Okay. Henry Friendly was at that point chief judge on the second circuit, New York, which was probably one of the most influential courts in the country along with the ninth circuit. And he was probably the most influential judge on the second circuit. So what he said had a whole lot of effect. So that was that. Another case, which we won but then — well, start at the beginning. Crane — Crane v. Matthews was another Medicaid case which I was involved with — Georgia Legal Services — which gave me my one and only trial experience. I — the claim we raised — one of the claims we raised, and the claim I worked on — was the human experimentation claim. Since this was having to do with medical procedures and was going to apply a co-payment, we challenge — and it was under a demonstration project — we challenged it on two grounds (1) co-payments is being inconsistent with the Medicaid Act, but also since it was a demonstration project, it was experimentation. HEW had these human experimentation procedures that required — they had to be reviewed by something called an Institutional Review Board if it involved a human subject. Obviously, these were human subjects. These were people who were receiving Medicaid, and now their ability to get the Medicaid was going to be in question because they couldn’t get it unless they had a co-payment. So we worked on — in that case, and there was a — HEW sent — there was a trial actually on it. And HEW sent down a gentleman from their demonstration project office to testify in the trial to make — support their argument that it was not human experimentation. And the Georgia lawyers handled the rest of the trial, but I did the cross-examination of the HEW witness. And it was — in a way it was satisfying, because I established what I had to establish. It also — I felt so sorry for this man, because clearly in his heart he agreed with me [laughing], but he knew that wasn’t what he was supposed to say. And so, it was a real — you could see this — this sort of tension on his part to try to, you know, avoid being drawn into saying what obviously was going to support the claim. And he was drawn into it, and the court agreed with us that it was human experimentation, and the project had to be sent back to be reviewed by an Institutional Review Board. And again, that was the end of it. I mean, the state gave up the project. But unfortunately, that was not the end of the human experimentation issue, because HEW had involved itself in a long process, which I lost track of at some point, in which they basically pulled back on the human experimentation and limited it much more strictly to the clearly biologically — biologic, medical-type procedures and just took it — took demonstration projects and welfare and other things like that completely out of the picture. So we got to use it a little bit for a couple of years, and then they took it away. So. And the one other case thing — I don’t know if Steve mentioned this — was our New York City reasonable promptness case, Perez v. Levine, where the newspapers are reporting these great long lines waiting to get into welfare centers in the Bronx. And we actually went up there and — 5:00 in the morning — saw the people out on the street. It was wintertime. They were burning fires in the trash cans to try to keep warm. We got into — we went into the welfare center when they went in to document the fact that they couldn’t get applications and stuff. I was taking pictures. I had my camera confiscated by a welfare guard. [laughing]. I later got it back, but I didn’t get the film back. That caused a little furor with the New York City agency, but — but that was a very interesting case also. And, as in so many cases, we actually — though we were suing New York City, we were at the same time getting some help from, of course — we actually suing the state, I guess, and the city at the same time, because they really didn’t have the resources to deal with the cases. And we did prevail in that case; they had to give applications to people — not instantly, which was what we wanted, but at least within a week. If you showed up, you had to get an interview and you had to get an application within a week, which was a lot better than what was going on. So that was — that was very satisfying. Though, unfortunately, as I read the — the bulletins that come out of the National Center for Law and Economic Justice, I realize that there are still cases around the country on providing aid with reasonable promptness. And the essential dilemma is — you know the agency officials are doing this to limit intake and to save money, but if you hold them in contempt, then, you know, you may do more damage than you do good. So it’s — it’s a — it’s a very hard issue to deal with.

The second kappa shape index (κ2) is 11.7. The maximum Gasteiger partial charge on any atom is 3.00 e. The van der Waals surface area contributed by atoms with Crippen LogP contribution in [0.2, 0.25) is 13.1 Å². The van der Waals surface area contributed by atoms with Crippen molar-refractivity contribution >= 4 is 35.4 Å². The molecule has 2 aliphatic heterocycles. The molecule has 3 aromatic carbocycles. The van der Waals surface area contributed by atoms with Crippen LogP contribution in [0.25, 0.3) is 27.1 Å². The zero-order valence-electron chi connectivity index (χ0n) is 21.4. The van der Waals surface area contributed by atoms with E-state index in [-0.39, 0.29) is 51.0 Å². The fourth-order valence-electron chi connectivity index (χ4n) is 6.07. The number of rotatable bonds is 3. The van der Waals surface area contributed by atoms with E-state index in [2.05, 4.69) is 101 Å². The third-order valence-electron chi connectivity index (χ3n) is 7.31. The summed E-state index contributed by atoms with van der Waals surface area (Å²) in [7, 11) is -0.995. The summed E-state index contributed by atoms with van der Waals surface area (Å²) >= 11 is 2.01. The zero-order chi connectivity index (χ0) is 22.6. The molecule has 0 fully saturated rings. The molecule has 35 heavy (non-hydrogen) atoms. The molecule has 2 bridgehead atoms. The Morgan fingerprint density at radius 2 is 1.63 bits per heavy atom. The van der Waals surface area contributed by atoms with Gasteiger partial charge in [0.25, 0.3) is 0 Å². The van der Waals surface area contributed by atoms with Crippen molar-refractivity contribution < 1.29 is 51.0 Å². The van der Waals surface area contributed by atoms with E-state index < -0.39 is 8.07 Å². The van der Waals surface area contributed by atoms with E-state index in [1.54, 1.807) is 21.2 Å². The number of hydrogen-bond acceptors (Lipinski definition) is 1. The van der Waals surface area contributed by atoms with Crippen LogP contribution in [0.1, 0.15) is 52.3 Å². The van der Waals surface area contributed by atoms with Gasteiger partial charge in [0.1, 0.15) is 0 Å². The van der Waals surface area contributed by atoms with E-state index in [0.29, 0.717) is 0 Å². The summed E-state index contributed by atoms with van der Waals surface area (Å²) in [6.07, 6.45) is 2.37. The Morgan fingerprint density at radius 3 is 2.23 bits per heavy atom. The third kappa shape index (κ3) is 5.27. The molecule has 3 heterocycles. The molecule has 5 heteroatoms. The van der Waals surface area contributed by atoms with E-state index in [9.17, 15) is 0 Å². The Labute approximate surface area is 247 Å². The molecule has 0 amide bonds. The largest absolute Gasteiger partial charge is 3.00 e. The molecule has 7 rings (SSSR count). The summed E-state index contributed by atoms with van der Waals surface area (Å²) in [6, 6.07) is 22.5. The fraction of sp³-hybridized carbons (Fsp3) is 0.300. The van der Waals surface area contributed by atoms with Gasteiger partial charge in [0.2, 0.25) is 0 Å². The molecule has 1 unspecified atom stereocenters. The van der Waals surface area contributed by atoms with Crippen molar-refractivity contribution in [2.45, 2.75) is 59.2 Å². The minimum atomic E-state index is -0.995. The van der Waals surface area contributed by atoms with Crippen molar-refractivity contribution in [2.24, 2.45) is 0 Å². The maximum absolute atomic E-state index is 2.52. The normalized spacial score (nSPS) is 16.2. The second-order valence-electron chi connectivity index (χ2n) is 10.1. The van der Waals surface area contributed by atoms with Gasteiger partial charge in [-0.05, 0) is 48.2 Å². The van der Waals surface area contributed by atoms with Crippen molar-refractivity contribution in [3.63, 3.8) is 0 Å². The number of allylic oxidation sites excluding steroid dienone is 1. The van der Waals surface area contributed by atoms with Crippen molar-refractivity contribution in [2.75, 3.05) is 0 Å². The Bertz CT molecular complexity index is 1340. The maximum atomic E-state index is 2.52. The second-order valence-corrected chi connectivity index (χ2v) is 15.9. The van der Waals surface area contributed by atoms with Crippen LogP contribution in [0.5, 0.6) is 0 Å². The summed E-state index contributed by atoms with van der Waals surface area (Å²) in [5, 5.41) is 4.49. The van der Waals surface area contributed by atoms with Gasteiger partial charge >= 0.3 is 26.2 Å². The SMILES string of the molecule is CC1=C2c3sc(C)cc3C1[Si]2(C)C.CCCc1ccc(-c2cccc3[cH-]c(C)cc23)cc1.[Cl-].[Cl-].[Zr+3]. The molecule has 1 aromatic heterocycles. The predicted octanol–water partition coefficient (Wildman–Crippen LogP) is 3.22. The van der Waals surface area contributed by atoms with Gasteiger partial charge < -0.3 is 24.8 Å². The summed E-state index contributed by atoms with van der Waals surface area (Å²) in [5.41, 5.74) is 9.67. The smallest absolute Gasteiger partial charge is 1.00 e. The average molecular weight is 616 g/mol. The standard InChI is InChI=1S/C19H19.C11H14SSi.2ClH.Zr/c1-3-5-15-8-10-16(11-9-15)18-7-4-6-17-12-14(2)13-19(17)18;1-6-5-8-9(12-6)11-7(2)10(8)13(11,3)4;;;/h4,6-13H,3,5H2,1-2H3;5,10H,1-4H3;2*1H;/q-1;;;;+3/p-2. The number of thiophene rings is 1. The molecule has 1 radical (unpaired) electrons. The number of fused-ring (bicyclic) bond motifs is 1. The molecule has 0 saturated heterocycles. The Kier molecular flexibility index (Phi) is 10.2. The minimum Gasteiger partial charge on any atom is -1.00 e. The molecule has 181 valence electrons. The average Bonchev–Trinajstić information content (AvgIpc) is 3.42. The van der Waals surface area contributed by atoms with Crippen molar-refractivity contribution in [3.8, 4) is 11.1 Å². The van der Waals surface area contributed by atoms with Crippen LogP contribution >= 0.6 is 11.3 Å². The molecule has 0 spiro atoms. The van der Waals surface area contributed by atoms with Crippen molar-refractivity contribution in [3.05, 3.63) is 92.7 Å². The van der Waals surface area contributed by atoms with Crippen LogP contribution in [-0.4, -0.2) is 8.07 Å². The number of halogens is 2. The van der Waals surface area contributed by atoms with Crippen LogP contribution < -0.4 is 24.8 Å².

Alan Houseman: